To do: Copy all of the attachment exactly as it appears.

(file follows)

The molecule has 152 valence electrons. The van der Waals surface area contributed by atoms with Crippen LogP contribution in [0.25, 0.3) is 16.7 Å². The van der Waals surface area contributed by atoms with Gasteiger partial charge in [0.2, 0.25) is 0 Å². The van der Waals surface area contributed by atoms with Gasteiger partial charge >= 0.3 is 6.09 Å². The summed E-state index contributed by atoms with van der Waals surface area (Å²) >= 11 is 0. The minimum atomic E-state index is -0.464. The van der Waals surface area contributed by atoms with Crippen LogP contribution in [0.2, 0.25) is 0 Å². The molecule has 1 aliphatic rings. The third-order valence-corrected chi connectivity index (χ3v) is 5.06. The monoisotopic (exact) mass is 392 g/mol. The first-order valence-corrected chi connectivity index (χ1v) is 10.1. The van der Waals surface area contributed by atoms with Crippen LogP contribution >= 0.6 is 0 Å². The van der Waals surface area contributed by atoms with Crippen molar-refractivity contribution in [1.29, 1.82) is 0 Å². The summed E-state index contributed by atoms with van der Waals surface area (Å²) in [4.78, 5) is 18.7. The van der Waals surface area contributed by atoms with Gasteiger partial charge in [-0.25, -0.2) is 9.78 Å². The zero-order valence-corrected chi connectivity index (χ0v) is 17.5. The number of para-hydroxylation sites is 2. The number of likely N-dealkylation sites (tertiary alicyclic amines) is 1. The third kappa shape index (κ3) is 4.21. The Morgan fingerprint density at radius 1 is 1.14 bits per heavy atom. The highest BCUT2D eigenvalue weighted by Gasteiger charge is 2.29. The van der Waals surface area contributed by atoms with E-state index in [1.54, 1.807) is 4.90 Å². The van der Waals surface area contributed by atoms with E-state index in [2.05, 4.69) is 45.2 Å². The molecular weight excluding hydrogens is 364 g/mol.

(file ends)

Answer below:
The molecule has 152 valence electrons. The van der Waals surface area contributed by atoms with Crippen LogP contribution in [0.25, 0.3) is 16.7 Å². The van der Waals surface area contributed by atoms with Gasteiger partial charge in [0.2, 0.25) is 0 Å². The van der Waals surface area contributed by atoms with Gasteiger partial charge >= 0.3 is 6.09 Å². The summed E-state index contributed by atoms with van der Waals surface area (Å²) >= 11 is 0. The minimum atomic E-state index is -0.464. The van der Waals surface area contributed by atoms with Crippen LogP contribution in [0.2, 0.25) is 0 Å². The molecule has 1 aliphatic rings. The third-order valence-corrected chi connectivity index (χ3v) is 5.06. The monoisotopic (exact) mass is 392 g/mol. The first-order valence-corrected chi connectivity index (χ1v) is 10.1. The van der Waals surface area contributed by atoms with Crippen LogP contribution >= 0.6 is 0 Å². The van der Waals surface area contributed by atoms with Crippen molar-refractivity contribution in [1.29, 1.82) is 0 Å². The summed E-state index contributed by atoms with van der Waals surface area (Å²) in [4.78, 5) is 18.7. The van der Waals surface area contributed by atoms with Gasteiger partial charge in [-0.25, -0.2) is 9.78 Å². The zero-order valence-corrected chi connectivity index (χ0v) is 17.5. The number of para-hydroxylation sites is 2. The number of likely N-dealkylation sites (tertiary alicyclic amines) is 1. The third kappa shape index (κ3) is 4.21. The Morgan fingerprint density at radius 1 is 1.14 bits per heavy atom. The highest BCUT2D eigenvalue weighted by Gasteiger charge is 2.29. The van der Waals surface area contributed by atoms with E-state index in [1.54, 1.807) is 4.90 Å². The van der Waals surface area contributed by atoms with E-state index in [2.05, 4.69) is 45.2 Å². The molecular weight excluding hydrogens is 364 g/mol.